It was obvious to Pauline and Zoe: “If you write a children’s book, you have to have a picture of yourself smiling and looking as friendly as possible so kids would be interested in it.” And what if it’s a writer of a scientific treatise? “Then he has to look serious and attentive,” suggested the two 14-year-old participants of “Future Day”, held at the Herzog August Bibliothek in Wolfenbüttel on 23 April 2015. As in previous years, the event offered pupils the chance to become acquainted with various professions at the library and carry out small tasks on their own.
A wall of books as proof of learning and knowledge
Pauline, Zoe and their peers visited the department of Research Planning and Research Projects where they spoke with this year’s departmental representatives, Hole Rößler, research associate in the MWW research project “Politics of the Image” and the research assistant Lea Hagedorn. In a workshop titled “Researching the Image: Portraits of Scholars Past and Present”, the pupils gained an overview of the humanities and cultural studies research activities at the library, after which they learned more about the research project by way of several examples. The researchers showed them various portraits of scholars and writers from the past four centuries which contained examples of iconographic and thematic traditions – not least of all the “wall of books” in the background which has always been a mark of scholarship and knowledge since ancient times.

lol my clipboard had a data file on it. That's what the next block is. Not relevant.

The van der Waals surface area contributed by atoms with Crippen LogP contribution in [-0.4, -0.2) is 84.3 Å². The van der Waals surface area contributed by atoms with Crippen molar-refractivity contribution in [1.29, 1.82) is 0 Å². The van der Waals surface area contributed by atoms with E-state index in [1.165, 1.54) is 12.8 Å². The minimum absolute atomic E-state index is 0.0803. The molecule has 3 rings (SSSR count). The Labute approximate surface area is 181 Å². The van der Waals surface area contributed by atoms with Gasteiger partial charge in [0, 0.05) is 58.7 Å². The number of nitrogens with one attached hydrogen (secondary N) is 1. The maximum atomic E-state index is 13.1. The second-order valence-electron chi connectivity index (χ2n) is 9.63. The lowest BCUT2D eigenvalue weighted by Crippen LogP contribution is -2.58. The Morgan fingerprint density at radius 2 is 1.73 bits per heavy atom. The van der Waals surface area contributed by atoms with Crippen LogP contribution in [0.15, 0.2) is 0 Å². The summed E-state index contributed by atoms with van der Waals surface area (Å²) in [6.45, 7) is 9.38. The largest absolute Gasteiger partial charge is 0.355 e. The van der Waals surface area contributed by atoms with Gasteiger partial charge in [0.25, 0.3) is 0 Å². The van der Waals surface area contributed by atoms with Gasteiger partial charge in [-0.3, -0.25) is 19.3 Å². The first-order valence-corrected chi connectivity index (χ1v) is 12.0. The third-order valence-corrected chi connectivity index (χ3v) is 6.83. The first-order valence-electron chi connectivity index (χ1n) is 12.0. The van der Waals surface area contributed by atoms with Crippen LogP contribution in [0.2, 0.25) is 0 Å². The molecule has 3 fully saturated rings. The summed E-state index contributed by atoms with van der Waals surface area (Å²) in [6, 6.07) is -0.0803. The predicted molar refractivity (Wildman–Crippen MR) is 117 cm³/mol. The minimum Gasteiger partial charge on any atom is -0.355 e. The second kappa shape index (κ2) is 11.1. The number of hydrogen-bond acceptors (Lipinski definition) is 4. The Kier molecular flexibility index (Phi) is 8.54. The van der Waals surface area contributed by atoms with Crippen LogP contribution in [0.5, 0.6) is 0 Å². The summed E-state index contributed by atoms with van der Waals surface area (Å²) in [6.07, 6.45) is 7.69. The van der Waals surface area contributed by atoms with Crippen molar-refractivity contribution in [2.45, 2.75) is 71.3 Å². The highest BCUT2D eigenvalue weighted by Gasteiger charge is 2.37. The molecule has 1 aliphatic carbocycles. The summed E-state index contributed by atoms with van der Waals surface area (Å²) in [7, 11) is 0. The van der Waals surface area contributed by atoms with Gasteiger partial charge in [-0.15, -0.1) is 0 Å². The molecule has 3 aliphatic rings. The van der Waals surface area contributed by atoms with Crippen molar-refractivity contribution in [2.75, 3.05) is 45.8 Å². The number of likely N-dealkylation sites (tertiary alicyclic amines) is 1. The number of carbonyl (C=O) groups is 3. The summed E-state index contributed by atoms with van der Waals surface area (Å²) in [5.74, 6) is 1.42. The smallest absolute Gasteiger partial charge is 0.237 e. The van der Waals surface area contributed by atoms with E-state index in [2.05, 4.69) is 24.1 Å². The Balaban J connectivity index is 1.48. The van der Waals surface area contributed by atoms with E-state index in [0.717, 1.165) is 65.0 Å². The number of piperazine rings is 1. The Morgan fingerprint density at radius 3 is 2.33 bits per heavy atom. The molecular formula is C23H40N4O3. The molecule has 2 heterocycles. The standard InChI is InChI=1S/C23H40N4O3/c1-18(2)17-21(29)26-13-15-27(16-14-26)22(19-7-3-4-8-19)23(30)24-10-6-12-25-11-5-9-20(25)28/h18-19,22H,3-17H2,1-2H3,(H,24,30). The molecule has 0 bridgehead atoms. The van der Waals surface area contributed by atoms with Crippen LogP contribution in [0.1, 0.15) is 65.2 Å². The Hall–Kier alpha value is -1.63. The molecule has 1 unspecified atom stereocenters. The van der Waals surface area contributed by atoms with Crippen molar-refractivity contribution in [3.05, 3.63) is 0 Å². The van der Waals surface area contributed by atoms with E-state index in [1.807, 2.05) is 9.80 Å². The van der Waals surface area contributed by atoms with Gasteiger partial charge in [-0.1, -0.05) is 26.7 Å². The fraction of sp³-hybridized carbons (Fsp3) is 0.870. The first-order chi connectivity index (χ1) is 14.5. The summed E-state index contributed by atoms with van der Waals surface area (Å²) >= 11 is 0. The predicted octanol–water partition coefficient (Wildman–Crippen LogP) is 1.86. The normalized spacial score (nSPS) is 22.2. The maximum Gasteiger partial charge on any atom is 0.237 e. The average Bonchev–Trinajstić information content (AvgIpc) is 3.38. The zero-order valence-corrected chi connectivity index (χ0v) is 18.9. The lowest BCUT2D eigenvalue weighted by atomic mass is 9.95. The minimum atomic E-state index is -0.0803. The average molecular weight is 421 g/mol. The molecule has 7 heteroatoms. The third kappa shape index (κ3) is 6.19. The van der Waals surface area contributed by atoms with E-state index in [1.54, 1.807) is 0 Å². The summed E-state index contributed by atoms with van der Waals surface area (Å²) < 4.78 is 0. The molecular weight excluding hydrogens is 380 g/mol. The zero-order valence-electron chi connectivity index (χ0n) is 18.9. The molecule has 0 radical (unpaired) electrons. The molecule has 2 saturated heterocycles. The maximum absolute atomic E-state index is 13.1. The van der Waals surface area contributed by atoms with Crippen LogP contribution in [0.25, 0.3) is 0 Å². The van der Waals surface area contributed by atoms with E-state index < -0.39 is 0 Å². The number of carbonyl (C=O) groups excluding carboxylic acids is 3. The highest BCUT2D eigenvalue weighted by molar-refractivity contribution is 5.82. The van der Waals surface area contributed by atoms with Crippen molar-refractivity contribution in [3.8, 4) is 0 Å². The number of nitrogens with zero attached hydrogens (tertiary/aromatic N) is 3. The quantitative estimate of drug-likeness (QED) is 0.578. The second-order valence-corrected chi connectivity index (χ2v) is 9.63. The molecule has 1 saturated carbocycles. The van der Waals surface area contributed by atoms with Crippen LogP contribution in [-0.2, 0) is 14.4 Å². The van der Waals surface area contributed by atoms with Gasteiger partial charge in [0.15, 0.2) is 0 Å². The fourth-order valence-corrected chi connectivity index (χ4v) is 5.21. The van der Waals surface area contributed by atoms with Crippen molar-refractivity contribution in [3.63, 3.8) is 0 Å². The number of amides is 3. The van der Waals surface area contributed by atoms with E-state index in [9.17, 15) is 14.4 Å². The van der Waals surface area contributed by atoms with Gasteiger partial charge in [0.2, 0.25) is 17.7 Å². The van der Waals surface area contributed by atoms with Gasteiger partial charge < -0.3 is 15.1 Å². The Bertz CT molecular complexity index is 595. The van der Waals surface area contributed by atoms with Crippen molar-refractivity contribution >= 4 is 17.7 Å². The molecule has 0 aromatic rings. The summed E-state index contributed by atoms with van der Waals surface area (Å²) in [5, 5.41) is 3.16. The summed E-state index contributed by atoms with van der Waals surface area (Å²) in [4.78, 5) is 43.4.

Although the participants recognised the importance of the literary genre in influencing the authors’ portraits, they pointed out that social status, expressed by attributes and gestures, played a significant role as well. Felix, for example, thought that the author should have worn a suit, and that the book should have been included in the photo as well. Ole added that the writer should have taken a “philosopher’s pose with a furrowed brow and his chin in his hand.” However, an overabundance of intellectual images can be off-putting as well, as “the classical scholar surrounded by his books often appears disconnected from the world, almost old-fashioned.”
Staged versus authentic
In order to apply and expand on what they learned, the pupils were given several portraits to analyse, along with a glossary of the most important types of portraits. Using this material, they had to answer several questions, and at the end, present their findings to the group and discuss them together. The most relevant question for the participants centred on the credibility of the portraits, which they described as either “staged” or “authentic”. The fact that the impression of authenticity is often evoked with “staged” pictures – i.e. the intentional use of image politics – was one of the new insights which the pupils discovered on their own at the “Future Day” event.